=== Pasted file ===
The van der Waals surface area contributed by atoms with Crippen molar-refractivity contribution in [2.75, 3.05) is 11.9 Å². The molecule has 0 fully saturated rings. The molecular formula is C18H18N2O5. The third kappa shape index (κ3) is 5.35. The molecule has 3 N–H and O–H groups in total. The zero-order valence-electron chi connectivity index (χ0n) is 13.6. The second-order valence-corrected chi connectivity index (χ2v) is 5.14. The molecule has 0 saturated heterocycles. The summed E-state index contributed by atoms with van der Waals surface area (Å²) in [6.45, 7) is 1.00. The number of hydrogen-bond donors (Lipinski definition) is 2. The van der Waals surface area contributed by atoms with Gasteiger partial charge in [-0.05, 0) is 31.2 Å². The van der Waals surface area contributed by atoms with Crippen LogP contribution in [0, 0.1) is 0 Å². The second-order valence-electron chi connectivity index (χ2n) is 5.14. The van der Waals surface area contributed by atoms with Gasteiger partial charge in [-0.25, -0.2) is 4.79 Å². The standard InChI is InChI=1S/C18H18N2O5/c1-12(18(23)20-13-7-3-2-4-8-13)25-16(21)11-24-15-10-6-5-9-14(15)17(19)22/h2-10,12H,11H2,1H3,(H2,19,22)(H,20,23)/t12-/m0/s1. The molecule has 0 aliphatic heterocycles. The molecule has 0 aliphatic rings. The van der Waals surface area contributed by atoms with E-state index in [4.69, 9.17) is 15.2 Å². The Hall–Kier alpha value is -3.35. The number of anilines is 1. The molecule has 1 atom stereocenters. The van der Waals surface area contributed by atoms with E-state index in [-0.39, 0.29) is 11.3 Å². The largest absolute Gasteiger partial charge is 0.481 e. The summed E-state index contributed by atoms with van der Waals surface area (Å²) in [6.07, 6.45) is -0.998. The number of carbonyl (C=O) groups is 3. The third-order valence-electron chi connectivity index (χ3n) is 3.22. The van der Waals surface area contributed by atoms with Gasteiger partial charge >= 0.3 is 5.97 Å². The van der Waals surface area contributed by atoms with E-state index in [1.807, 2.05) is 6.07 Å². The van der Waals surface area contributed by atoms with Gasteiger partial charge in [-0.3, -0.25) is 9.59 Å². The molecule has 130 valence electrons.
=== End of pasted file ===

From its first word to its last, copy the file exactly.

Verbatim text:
The van der Waals surface area contributed by atoms with Crippen molar-refractivity contribution in [2.75, 3.05) is 11.9 Å². The molecule has 0 fully saturated rings. The molecular formula is C18H18N2O5. The third kappa shape index (κ3) is 5.35. The molecule has 3 N–H and O–H groups in total. The zero-order valence-electron chi connectivity index (χ0n) is 13.6. The second-order valence-corrected chi connectivity index (χ2v) is 5.14. The molecule has 0 saturated heterocycles. The summed E-state index contributed by atoms with van der Waals surface area (Å²) in [6.45, 7) is 1.00. The number of hydrogen-bond donors (Lipinski definition) is 2. The van der Waals surface area contributed by atoms with Gasteiger partial charge in [-0.05, 0) is 31.2 Å². The van der Waals surface area contributed by atoms with Crippen LogP contribution in [0, 0.1) is 0 Å². The second-order valence-electron chi connectivity index (χ2n) is 5.14. The van der Waals surface area contributed by atoms with Gasteiger partial charge in [-0.25, -0.2) is 4.79 Å². The standard InChI is InChI=1S/C18H18N2O5/c1-12(18(23)20-13-7-3-2-4-8-13)25-16(21)11-24-15-10-6-5-9-14(15)17(19)22/h2-10,12H,11H2,1H3,(H2,19,22)(H,20,23)/t12-/m0/s1. The molecule has 0 aliphatic heterocycles. The molecule has 0 aliphatic rings. The van der Waals surface area contributed by atoms with E-state index in [4.69, 9.17) is 15.2 Å². The Hall–Kier alpha value is -3.35. The number of anilines is 1. The molecule has 1 atom stereocenters. The van der Waals surface area contributed by atoms with E-state index in [-0.39, 0.29) is 11.3 Å². The largest absolute Gasteiger partial charge is 0.481 e. The summed E-state index contributed by atoms with van der Waals surface area (Å²) in [6.07, 6.45) is -0.998. The number of carbonyl (C=O) groups is 3. The third-order valence-electron chi connectivity index (χ3n) is 3.22. The van der Waals surface area contributed by atoms with Gasteiger partial charge >= 0.3 is 5.97 Å². The van der Waals surface area contributed by atoms with E-state index in [1.807, 2.05) is 6.07 Å². The van der Waals surface area contributed by atoms with Gasteiger partial charge in [-0.3, -0.25) is 9.59 Å². The molecule has 130 valence electrons.